Boss Lady is a series by Social Stylate that shares personal insights from creative women in business. This week, we talk to Delaware natives and the sisters behind Lizzie Fortunato Jewels, Kathryn and Lizzie Fortunato. What started as a hobby has turned into an extremely successful business with a huge following, not to mention features in Vogue, Elle, Harper’s Bazaar; the list goes on. Most recently the girls were featured in Sorel’s “Get Your Boots Dirty” campaign for fall.
Tell us a little about yourselves.
[Kathryn] We are twin sisters. Lizzie is the creative and I am the numbers so we make a great team. We launched Lizzie Fortunato Jewels in 2007 after we started the business (as a hobby) at Duke University. We live in NYC where we live, work, play and spend a lot of time together.
What prompted you to start Lizzie Fortunato Jewels?
We developed an unintentional following down at Duke, where girls noticed Lizzie’s designs and didn’t have many shopping choices in Durham, NC. Friends and friends-of-friends would knock on our dorm room door and ask to borrow or buy Lizzie’s creations. Following Duke, Lizzie worked only one year in fashion PR before deciding to launch Lizzie Fortunato Jewels full time. At the time I was working long days (and nights) on Wall Street and so would just help with LFJ in my free time — nights and weekends. It wasn’t until 2010 when the company had grown that I left my finance job to work full time at Lizzie Fortunato.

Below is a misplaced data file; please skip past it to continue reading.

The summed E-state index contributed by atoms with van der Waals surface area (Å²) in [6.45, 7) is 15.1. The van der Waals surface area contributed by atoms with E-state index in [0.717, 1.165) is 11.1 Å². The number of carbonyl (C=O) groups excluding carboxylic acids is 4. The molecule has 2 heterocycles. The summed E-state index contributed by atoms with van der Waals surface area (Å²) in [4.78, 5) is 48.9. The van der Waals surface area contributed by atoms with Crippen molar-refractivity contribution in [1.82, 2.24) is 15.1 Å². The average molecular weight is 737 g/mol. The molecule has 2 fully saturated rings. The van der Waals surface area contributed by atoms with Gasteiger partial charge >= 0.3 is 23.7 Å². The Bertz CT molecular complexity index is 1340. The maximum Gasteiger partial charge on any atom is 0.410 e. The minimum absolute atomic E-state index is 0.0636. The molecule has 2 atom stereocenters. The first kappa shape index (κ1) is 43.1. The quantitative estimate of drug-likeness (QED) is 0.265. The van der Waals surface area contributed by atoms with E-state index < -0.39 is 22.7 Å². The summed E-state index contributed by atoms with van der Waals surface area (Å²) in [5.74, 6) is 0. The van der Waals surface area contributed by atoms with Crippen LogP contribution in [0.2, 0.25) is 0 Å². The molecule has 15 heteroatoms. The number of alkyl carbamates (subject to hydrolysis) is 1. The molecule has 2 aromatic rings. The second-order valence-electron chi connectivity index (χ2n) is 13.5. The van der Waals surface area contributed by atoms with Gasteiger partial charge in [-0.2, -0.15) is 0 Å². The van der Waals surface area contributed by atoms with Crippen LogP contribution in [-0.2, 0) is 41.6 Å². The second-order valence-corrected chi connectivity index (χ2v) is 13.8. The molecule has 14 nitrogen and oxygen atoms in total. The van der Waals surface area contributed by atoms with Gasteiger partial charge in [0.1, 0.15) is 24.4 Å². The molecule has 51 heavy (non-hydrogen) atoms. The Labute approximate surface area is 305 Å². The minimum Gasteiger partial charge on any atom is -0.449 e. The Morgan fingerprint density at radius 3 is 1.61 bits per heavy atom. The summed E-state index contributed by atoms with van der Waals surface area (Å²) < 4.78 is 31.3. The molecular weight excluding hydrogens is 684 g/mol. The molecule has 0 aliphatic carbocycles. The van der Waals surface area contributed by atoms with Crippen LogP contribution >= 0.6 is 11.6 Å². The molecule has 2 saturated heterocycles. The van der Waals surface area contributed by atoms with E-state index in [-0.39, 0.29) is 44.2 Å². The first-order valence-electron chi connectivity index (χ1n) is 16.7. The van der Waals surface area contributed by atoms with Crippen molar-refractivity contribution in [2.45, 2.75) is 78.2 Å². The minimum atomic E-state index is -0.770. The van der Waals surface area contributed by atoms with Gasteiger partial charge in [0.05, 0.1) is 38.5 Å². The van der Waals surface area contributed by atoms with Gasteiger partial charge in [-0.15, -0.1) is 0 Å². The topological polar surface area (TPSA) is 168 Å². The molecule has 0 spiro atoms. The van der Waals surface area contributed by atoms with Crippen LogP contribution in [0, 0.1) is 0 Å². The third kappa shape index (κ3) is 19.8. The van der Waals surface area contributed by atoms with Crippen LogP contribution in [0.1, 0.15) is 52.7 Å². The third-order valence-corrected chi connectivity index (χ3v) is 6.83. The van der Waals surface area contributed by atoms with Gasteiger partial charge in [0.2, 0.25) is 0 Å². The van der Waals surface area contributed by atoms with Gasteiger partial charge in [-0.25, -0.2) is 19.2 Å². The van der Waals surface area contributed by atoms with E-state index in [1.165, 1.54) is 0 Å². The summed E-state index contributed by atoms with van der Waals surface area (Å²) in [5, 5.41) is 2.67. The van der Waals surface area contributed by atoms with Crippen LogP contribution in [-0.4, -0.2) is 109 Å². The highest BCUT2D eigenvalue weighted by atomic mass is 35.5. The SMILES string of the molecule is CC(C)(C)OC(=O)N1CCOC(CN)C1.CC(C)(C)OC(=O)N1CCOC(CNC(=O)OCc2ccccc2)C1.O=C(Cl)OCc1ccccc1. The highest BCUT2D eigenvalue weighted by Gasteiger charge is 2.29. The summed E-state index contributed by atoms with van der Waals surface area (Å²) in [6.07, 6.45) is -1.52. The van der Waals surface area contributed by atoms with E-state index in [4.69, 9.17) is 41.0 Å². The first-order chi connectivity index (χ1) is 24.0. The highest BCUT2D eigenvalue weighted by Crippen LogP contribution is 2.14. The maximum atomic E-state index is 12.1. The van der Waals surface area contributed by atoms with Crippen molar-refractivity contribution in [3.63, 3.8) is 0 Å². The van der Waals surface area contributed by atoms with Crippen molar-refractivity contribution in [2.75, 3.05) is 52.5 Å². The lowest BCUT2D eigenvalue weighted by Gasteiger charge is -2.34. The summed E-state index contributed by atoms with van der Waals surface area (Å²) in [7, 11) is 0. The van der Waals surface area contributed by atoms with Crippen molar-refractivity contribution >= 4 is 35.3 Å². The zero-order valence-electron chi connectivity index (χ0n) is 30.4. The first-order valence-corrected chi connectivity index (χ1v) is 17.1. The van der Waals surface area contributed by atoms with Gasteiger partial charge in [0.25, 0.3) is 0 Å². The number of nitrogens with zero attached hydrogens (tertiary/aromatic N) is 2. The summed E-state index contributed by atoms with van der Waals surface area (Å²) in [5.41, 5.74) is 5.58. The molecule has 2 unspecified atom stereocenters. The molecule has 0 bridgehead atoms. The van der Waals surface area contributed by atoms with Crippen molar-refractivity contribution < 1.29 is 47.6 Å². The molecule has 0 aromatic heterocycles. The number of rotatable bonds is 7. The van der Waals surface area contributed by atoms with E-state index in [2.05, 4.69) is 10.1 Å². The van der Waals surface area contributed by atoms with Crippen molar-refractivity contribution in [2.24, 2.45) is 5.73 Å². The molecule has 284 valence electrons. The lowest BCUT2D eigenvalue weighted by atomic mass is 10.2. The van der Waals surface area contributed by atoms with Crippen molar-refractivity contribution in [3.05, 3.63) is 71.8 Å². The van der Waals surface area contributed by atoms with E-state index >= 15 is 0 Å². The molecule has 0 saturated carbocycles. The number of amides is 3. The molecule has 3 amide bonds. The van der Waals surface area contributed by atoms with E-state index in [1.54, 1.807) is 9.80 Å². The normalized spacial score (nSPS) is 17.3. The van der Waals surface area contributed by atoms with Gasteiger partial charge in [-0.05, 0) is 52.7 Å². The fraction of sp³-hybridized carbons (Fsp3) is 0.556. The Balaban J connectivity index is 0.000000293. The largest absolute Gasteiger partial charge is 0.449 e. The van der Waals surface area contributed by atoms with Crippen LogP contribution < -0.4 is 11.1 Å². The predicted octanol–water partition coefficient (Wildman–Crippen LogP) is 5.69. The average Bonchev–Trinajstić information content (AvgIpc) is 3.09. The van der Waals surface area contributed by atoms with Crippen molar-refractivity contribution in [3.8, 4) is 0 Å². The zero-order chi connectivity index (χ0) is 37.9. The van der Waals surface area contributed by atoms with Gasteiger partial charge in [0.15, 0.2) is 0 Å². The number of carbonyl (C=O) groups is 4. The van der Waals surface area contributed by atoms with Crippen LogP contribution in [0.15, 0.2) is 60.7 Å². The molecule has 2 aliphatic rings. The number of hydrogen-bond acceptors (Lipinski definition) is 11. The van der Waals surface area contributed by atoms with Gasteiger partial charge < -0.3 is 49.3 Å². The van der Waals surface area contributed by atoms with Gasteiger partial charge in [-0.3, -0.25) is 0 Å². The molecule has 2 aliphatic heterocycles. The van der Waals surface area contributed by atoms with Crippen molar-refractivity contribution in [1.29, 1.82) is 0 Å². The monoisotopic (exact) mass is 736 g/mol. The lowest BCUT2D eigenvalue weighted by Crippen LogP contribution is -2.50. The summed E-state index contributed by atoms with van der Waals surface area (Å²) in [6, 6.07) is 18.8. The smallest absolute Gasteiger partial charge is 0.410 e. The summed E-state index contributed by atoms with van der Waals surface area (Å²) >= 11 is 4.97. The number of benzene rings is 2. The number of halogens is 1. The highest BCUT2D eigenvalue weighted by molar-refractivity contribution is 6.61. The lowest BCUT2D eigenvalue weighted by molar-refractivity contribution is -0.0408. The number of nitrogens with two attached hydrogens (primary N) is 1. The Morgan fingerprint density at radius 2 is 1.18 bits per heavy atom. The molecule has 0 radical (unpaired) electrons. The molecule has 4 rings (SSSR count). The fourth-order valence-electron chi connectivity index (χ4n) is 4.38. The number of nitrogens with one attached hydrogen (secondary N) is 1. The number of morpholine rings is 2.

From the beginning Lizzie Fortunato Jewels grew organically. It was the demand of young, stylish girls at Duke and then in NYC that prompted – and allowed – us to make the company our full time occupation!
What inspires you and fuels your creativity?
[Lizzie] I find inspiration all over – the people that I see walking around in downtown Manhattan on my way to work, in art and architecture, and from design movements (in particular mid-century American design) – but my primary inspiration is travel. I grew up regularly visiting the American West (Colorado, Wyoming, Montana) with my family and the forms in nature as well as Native American influences have really manifested themselves in my design. And now, I travel as frequently as possible to new places (most recently: Peru, Guatemala, India, and Japan) and the people that I meet as well as the native crafts (I’ve collected so many textiles from my adventures that it’s becoming a problem; they no longer all fit in my 5th floor Manhattan walkup!) really inspire my work.
What is your most successful form of marketing?
Instagram and bloggers. It’s incredible how a street style blogger might wear or post about a piece and we’ll see an immediate spike in sales.
What would you recommend to those looking to start a business?
Hard work, a great product and the ability to balance the details with thinking big. We found the accessories and general fashion community in NYC to be an incredible network. Fellow designers, store owners, buyers, and editors have proven to be incredible mentors along the way. Networking shouldn’t be underestimated when starting, or growing, a business.